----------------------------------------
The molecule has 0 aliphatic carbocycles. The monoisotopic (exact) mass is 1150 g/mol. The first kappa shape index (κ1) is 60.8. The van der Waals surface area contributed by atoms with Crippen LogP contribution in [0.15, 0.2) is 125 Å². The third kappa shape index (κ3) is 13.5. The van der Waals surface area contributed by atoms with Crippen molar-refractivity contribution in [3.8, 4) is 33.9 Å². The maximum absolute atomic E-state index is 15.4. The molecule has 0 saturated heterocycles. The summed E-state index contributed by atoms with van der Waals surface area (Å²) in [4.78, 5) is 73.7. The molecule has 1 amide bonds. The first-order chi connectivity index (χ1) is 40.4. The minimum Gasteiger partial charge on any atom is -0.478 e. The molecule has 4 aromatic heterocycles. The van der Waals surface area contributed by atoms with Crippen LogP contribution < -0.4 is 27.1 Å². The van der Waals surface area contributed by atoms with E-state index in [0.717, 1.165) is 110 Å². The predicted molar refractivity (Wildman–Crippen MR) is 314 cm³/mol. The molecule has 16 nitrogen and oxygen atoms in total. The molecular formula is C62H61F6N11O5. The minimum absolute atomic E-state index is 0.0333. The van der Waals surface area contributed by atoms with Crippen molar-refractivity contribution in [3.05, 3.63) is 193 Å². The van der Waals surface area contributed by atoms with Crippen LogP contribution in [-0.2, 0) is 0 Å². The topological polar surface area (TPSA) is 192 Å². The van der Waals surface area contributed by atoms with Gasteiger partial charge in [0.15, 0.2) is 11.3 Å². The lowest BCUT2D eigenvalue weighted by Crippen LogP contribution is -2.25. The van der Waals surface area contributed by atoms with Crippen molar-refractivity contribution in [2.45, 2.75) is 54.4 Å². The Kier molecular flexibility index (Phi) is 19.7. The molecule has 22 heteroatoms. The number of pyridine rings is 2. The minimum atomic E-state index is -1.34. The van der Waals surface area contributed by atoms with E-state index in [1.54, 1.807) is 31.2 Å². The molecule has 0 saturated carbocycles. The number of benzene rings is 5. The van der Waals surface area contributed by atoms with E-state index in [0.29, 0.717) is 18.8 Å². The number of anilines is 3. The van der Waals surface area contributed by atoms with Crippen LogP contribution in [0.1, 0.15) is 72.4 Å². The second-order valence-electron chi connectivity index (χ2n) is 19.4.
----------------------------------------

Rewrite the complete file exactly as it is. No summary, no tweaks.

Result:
The molecule has 0 aliphatic carbocycles. The monoisotopic (exact) mass is 1150 g/mol. The first kappa shape index (κ1) is 60.8. The van der Waals surface area contributed by atoms with Crippen LogP contribution in [0.15, 0.2) is 125 Å². The third kappa shape index (κ3) is 13.5. The van der Waals surface area contributed by atoms with Crippen molar-refractivity contribution in [3.8, 4) is 33.9 Å². The maximum absolute atomic E-state index is 15.4. The molecule has 0 saturated heterocycles. The summed E-state index contributed by atoms with van der Waals surface area (Å²) in [4.78, 5) is 73.7. The molecule has 1 amide bonds. The first-order chi connectivity index (χ1) is 40.4. The minimum Gasteiger partial charge on any atom is -0.478 e. The molecule has 4 aromatic heterocycles. The van der Waals surface area contributed by atoms with Crippen LogP contribution < -0.4 is 27.1 Å². The van der Waals surface area contributed by atoms with E-state index in [0.717, 1.165) is 110 Å². The predicted molar refractivity (Wildman–Crippen MR) is 314 cm³/mol. The molecule has 16 nitrogen and oxygen atoms in total. The molecular formula is C62H61F6N11O5. The minimum absolute atomic E-state index is 0.0333. The van der Waals surface area contributed by atoms with Crippen molar-refractivity contribution in [3.05, 3.63) is 193 Å². The van der Waals surface area contributed by atoms with Crippen LogP contribution in [-0.2, 0) is 0 Å². The topological polar surface area (TPSA) is 192 Å². The van der Waals surface area contributed by atoms with Gasteiger partial charge in [0.15, 0.2) is 11.3 Å². The lowest BCUT2D eigenvalue weighted by Crippen LogP contribution is -2.25. The van der Waals surface area contributed by atoms with Crippen molar-refractivity contribution in [2.45, 2.75) is 54.4 Å². The Kier molecular flexibility index (Phi) is 19.7. The molecule has 22 heteroatoms. The number of pyridine rings is 2. The minimum atomic E-state index is -1.34. The van der Waals surface area contributed by atoms with E-state index in [1.54, 1.807) is 31.2 Å². The molecule has 0 saturated carbocycles. The number of benzene rings is 5. The van der Waals surface area contributed by atoms with E-state index in [0.29, 0.717) is 18.8 Å². The number of anilines is 3. The van der Waals surface area contributed by atoms with Crippen LogP contribution in [0.1, 0.15) is 72.4 Å². The second-order valence-electron chi connectivity index (χ2n) is 19.4.